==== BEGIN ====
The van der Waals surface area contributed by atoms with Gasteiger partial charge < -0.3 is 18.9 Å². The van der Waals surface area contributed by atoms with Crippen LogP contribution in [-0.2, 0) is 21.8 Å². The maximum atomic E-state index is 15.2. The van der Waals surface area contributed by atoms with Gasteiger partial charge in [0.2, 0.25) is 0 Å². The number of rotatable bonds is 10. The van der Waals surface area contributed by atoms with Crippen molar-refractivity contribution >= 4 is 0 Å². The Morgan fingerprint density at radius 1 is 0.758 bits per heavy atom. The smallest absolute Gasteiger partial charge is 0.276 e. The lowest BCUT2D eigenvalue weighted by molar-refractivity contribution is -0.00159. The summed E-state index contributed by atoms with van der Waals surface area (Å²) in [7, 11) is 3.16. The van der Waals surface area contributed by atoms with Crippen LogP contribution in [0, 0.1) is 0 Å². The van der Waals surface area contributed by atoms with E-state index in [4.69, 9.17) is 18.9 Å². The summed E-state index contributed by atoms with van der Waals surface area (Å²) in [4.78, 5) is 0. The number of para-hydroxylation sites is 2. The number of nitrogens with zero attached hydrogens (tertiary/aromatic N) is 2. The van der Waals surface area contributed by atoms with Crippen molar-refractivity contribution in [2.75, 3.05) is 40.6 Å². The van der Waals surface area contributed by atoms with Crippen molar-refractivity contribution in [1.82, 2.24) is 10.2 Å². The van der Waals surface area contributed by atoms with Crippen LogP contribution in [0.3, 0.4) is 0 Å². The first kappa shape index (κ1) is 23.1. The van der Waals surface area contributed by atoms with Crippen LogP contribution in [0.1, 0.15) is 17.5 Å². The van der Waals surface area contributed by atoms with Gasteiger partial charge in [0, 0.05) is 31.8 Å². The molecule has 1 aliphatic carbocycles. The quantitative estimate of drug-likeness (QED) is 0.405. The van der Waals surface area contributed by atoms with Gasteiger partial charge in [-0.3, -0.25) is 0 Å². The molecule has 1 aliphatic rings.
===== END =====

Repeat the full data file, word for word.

The van der Waals surface area contributed by atoms with Gasteiger partial charge < -0.3 is 18.9 Å². The van der Waals surface area contributed by atoms with Crippen LogP contribution in [-0.2, 0) is 21.8 Å². The maximum atomic E-state index is 15.2. The van der Waals surface area contributed by atoms with Gasteiger partial charge in [0.2, 0.25) is 0 Å². The number of rotatable bonds is 10. The van der Waals surface area contributed by atoms with Crippen molar-refractivity contribution >= 4 is 0 Å². The Morgan fingerprint density at radius 1 is 0.758 bits per heavy atom. The smallest absolute Gasteiger partial charge is 0.276 e. The lowest BCUT2D eigenvalue weighted by molar-refractivity contribution is -0.00159. The summed E-state index contributed by atoms with van der Waals surface area (Å²) in [7, 11) is 3.16. The van der Waals surface area contributed by atoms with Crippen LogP contribution in [0, 0.1) is 0 Å². The van der Waals surface area contributed by atoms with E-state index in [4.69, 9.17) is 18.9 Å². The summed E-state index contributed by atoms with van der Waals surface area (Å²) in [4.78, 5) is 0. The number of para-hydroxylation sites is 2. The number of nitrogens with zero attached hydrogens (tertiary/aromatic N) is 2. The van der Waals surface area contributed by atoms with Crippen molar-refractivity contribution in [2.75, 3.05) is 40.6 Å². The van der Waals surface area contributed by atoms with Crippen molar-refractivity contribution in [1.82, 2.24) is 10.2 Å². The van der Waals surface area contributed by atoms with Crippen LogP contribution in [0.3, 0.4) is 0 Å². The first kappa shape index (κ1) is 23.1. The van der Waals surface area contributed by atoms with Crippen LogP contribution in [0.1, 0.15) is 17.5 Å². The van der Waals surface area contributed by atoms with Gasteiger partial charge in [0, 0.05) is 31.8 Å². The molecule has 1 aliphatic carbocycles. The quantitative estimate of drug-likeness (QED) is 0.405. The van der Waals surface area contributed by atoms with Gasteiger partial charge in [-0.3, -0.25) is 0 Å². The molecule has 1 aliphatic rings.